Getting a consistent flow of loudness between songs can help make an album seem continuous. It is a bit like arranging a song, where there are soft and loud moments, which serve to effect people emotionally.

    Arranging the order of the tracks is by far one of the most important things in an album. I say this both as a listener and a musician. Some albums have obviously had no thought put into the order of tracks. Some albums do it perfectly, and it is a big part of why the album is great. This doesn't require an overall theme, but an ear for flow, dynamics, and emotional effect.

    I spend a lot of time on this step. It's part of why I love CD Architect. It allows you to move the track elsewhere easily. It allows you to crossfade tracks, and set where the CD player switches track numbers. You can adjust the volume for each track easily. You can even use final mastering plugins to put the polish on. I have used it on every CD release that I can remember... thirteen albums, two EP's, and a circuit bending compilation. (I think those numbers are right).
  10. 1397157
    blekmeh : Fri 22nd Sep 2017 : 11 months ago An album is basically multiple tracks that could've also been one track. This doesn't mean you should use the same sounds, same key, same chords etc but it means you should make it one story, a theme, just let it make sense together. What I like to do when I produce an album is produce the entire album within one project. This way my master is the same so they all have around the same loudness/finishing touch and I can also steal some eleemnts from my other tracks so they make sense together aswell.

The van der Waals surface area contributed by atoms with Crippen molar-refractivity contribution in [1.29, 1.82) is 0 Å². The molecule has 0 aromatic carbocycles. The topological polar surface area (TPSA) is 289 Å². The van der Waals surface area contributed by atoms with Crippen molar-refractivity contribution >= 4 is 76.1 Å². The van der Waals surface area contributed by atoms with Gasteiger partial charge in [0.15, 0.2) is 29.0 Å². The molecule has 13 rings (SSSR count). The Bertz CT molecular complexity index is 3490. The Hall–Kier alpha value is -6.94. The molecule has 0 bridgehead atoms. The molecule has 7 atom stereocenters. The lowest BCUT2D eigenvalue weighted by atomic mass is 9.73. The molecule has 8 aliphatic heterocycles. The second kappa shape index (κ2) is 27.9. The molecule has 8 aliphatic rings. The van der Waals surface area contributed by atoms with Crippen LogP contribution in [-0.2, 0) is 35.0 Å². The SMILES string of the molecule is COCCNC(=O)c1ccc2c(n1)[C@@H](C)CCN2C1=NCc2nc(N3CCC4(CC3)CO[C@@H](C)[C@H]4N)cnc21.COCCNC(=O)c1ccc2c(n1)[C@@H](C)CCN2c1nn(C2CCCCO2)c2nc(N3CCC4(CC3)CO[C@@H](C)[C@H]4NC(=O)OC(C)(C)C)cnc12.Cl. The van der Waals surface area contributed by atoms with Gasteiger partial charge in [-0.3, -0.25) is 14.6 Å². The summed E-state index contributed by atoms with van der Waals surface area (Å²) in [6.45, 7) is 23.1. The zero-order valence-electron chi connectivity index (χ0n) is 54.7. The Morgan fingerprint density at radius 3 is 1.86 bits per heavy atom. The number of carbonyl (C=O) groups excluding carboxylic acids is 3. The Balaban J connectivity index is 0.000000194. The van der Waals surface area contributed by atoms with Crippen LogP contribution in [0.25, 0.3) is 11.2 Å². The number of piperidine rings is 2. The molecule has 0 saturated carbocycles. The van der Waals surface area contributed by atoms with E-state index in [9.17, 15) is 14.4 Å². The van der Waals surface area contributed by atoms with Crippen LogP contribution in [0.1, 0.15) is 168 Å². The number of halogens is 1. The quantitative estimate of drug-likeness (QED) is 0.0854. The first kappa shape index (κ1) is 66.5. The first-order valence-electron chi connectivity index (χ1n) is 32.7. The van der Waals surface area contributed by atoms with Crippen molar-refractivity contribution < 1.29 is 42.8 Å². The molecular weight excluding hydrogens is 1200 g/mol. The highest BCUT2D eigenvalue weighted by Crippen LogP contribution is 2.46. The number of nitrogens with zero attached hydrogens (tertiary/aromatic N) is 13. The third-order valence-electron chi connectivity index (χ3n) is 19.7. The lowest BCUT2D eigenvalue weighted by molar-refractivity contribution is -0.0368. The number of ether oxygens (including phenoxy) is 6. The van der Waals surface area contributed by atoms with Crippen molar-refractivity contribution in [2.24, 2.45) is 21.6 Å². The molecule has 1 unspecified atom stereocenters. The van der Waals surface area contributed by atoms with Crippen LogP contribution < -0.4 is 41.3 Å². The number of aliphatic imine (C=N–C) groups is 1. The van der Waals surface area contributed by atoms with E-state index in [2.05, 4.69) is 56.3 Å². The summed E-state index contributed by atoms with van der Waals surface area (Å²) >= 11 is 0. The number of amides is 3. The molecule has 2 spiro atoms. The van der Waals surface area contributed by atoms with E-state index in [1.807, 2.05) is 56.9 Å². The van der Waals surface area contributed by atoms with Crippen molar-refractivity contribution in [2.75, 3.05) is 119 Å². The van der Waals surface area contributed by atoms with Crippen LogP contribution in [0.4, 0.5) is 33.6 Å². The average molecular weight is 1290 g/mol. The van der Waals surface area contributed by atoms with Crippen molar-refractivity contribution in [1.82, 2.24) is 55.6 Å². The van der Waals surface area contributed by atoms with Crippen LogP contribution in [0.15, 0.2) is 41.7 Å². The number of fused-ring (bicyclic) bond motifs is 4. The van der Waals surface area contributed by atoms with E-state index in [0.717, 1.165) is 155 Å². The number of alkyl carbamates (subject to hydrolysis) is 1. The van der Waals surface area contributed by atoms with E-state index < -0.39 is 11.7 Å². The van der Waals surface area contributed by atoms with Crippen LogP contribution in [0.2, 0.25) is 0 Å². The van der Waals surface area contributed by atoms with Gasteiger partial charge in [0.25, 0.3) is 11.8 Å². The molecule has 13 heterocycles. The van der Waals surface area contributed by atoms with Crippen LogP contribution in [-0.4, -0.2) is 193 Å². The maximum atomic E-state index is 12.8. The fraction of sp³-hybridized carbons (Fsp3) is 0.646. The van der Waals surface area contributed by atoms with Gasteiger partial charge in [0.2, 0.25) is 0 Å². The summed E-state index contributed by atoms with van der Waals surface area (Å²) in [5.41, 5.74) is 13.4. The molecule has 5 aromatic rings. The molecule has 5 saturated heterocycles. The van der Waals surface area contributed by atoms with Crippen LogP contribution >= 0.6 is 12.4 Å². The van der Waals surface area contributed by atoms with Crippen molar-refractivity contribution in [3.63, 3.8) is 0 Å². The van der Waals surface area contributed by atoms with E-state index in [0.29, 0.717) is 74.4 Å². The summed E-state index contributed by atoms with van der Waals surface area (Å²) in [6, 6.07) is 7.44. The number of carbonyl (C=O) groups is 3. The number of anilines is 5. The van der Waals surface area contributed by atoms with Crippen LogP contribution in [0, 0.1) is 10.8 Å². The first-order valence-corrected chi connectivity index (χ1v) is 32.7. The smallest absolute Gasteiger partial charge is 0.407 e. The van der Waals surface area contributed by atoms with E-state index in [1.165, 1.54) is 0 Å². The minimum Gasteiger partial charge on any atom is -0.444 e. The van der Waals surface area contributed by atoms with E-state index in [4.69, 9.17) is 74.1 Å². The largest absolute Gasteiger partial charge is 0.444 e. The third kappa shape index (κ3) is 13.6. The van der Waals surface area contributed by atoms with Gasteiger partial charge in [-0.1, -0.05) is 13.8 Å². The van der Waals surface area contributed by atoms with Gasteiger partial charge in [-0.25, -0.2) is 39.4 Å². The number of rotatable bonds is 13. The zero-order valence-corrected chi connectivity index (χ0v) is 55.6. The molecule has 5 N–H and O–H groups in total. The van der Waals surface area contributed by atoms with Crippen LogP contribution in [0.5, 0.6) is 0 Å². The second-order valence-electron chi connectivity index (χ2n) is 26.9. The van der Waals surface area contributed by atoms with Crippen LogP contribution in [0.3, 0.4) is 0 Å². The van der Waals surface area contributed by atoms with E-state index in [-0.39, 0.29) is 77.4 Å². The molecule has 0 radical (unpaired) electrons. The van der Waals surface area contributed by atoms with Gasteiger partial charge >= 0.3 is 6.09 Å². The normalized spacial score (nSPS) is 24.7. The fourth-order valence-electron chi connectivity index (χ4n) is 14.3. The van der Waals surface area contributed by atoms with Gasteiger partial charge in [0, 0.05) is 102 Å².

Now you may think your PC can't handle such a big project but you basically mute the finished tracks, that way it won't consume CPU either.
  11. 2163911
    Allochtune : Wed 18th Apr 2018 : 4 months ago Hello everyone, just reviving an old thread.

    I want to thank everyone in this thread (and well everyone on Looperman for that matter) that helped me on my musical journey. I just finished my first album and I'm pretty proud of it. As I don't know what the 'promotion' policy is, I won't post a link. But hey, it's done.

    The album became a sort of mix between synthwave, synthpunk and game music. And in my musical 'lore' (or interpretation of the album), it's all played by an octopus interested in electronic music that found an abandoned synth in the ocean, in some kind of slightly dystopian future. That's the concept I settled on and it yielded fun results.

    If you're interested in hearing it, message me. Otherwise, I'd just like to thank everyone again, as this thread helped me to get started.